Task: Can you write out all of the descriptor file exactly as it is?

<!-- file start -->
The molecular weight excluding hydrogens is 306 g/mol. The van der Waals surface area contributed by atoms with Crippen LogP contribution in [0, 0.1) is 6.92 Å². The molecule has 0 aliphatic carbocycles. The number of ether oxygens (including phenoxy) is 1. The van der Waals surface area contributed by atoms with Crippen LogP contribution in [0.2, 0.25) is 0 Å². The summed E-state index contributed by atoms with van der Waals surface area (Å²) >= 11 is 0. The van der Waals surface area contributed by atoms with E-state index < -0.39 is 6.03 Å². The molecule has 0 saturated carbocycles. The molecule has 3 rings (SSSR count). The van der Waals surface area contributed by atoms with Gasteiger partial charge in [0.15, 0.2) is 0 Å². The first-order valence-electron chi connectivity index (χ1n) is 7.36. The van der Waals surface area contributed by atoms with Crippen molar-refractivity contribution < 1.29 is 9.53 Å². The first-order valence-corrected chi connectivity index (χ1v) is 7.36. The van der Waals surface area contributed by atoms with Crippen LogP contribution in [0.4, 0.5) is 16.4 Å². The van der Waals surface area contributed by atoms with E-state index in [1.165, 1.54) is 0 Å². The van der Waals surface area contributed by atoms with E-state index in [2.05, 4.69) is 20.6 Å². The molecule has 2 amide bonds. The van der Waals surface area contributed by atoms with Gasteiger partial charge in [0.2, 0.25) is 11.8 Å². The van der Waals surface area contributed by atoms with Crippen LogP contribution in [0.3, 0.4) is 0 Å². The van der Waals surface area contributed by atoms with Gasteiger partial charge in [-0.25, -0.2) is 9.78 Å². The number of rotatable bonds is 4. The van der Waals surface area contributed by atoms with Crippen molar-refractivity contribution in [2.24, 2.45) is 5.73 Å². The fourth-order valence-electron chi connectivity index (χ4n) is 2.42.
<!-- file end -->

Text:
The molecular weight excluding hydrogens is 306 g/mol. The van der Waals surface area contributed by atoms with Crippen LogP contribution in [0, 0.1) is 6.92 Å². The molecule has 0 aliphatic carbocycles. The number of ether oxygens (including phenoxy) is 1. The van der Waals surface area contributed by atoms with Crippen LogP contribution in [0.2, 0.25) is 0 Å². The summed E-state index contributed by atoms with van der Waals surface area (Å²) >= 11 is 0. The van der Waals surface area contributed by atoms with E-state index < -0.39 is 6.03 Å². The molecule has 0 saturated carbocycles. The molecule has 3 rings (SSSR count). The van der Waals surface area contributed by atoms with Gasteiger partial charge in [0.15, 0.2) is 0 Å². The first-order valence-electron chi connectivity index (χ1n) is 7.36. The van der Waals surface area contributed by atoms with Crippen molar-refractivity contribution < 1.29 is 9.53 Å². The first-order valence-corrected chi connectivity index (χ1v) is 7.36. The van der Waals surface area contributed by atoms with Crippen LogP contribution in [0.4, 0.5) is 16.4 Å². The van der Waals surface area contributed by atoms with E-state index in [1.165, 1.54) is 0 Å². The van der Waals surface area contributed by atoms with E-state index in [2.05, 4.69) is 20.6 Å². The molecule has 2 amide bonds. The van der Waals surface area contributed by atoms with Gasteiger partial charge in [0.2, 0.25) is 11.8 Å². The van der Waals surface area contributed by atoms with Crippen LogP contribution in [0.3, 0.4) is 0 Å². The van der Waals surface area contributed by atoms with Gasteiger partial charge in [-0.25, -0.2) is 9.78 Å². The number of rotatable bonds is 4. The van der Waals surface area contributed by atoms with Crippen molar-refractivity contribution in [2.24, 2.45) is 5.73 Å². The fourth-order valence-electron chi connectivity index (χ4n) is 2.42.